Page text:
Tumor Treating Fields Synergistically Enhances Cell Death in Non-Small Cell Lung and Pancreatic Cancer Cells Treated With the Combination of Radiation and Chemo Agents That Interfere With DNA Replication Fork Stability

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Abstract

PURPOSE/OBJECTIVE(S): TTFields is a novel non-invasive physical modality of cancer therapy which was initially thought to interfere with cancer cell mitosis to induce cell death. Genomics and proteomic results suggested the additional mechanisms of action underlying TTFields induced cell death as increased DNA replication stress and DNA damage while decreasing DNA repair through the downregulation of Fanconi's Anemia (FA) pathway genes, chromosome maintenance genes and others. The current study focused on exploiting the conditional vulnerabilities caused by TTFields exposure to test novel combination therapies that target DNA replication fork stability combined with radiation. MATERIALS/METHODS: Human NSCLC cell lines (H157, H4006, H549 and H1299) and pancreatic cancer cell lines (PANC-1 and Panc 04.03) were used in this study. A laboratory research system was used to generate TTFields. TTFields, radiation and drug combination efficacy were tested using clonogenic cell survival assays while the Highest Single Agent approach was used to assess the combinatorial efficacy. RESULTS: Comparative analysis of genomics and proteomics data revealed dysregulation of pathways including cell cycle, DNA damage repair and replication, and transcriptional and translational regulation under TTFields exposure. Functional characterization studies confirmed the downregulation of FA pathway proteins there by increased replication stress, DNA damage and impaired DNA damage repair. To exploit the conditional vulnerability environment induced by TTFields exposure different chemo agents that target and increase replication stress were tested in novel combination therapy options. It was found that the effect of TTFields exposure concomitant with the PARP1 inhibitor olaparib followed by irradiation (IR) was synergistic compared to IR or olaparib alone or in combination. In addition, TTFields synergistically enhanced the cell killing efficacy of the ATR inhibitor AZD6738 followed by IR. CONCLUSION: Expression of FA pathway genes/proteins is modulated by TTFields exposure and likely explains the reduced DNA repair capacity and replication fork maintenance. Hence, targeting DNA damage repair and the DNA replication stress pathway using inhibitors of PARP1 and ATR could be used in combination with TTFields with or without radiation for cancer therapy.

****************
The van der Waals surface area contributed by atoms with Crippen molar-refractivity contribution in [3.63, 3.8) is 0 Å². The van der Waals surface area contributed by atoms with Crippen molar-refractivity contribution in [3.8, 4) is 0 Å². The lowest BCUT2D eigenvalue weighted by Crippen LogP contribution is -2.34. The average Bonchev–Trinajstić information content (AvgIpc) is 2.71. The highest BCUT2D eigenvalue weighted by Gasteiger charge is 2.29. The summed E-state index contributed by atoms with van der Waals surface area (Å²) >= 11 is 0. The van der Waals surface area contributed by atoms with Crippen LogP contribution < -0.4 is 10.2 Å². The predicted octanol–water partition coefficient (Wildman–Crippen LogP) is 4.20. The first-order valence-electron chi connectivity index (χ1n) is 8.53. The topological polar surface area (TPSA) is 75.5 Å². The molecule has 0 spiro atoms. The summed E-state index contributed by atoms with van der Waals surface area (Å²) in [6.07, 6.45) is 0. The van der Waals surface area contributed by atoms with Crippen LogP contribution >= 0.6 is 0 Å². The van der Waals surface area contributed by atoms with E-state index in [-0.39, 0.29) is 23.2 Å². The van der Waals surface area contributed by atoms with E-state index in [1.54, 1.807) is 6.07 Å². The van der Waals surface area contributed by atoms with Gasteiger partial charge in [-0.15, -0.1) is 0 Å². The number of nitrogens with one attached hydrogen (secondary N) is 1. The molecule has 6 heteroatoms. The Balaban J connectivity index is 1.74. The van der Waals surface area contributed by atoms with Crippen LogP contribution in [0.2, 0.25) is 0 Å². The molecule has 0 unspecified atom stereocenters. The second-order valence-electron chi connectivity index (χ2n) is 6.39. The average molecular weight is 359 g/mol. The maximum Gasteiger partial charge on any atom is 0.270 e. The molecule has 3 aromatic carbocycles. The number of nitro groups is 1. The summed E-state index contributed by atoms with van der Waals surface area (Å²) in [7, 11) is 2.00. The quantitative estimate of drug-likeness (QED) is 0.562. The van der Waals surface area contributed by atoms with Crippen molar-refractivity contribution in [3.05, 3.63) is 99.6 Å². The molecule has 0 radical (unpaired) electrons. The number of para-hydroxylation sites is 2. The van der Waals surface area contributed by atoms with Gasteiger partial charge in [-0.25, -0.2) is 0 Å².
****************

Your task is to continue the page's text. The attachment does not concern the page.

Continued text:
Original languageEnglish (US)
Pages (from-to)e230-e231
JournalInternational journal of radiation oncology, biology, physics
Volume111
Issue number3
DOIs
StatePublished - Nov 1 2021

ASJC Scopus subject areas

  • Radiation
  • Oncology
  • Radiology Nuclear Medicine and imaging
  • Cancer Research

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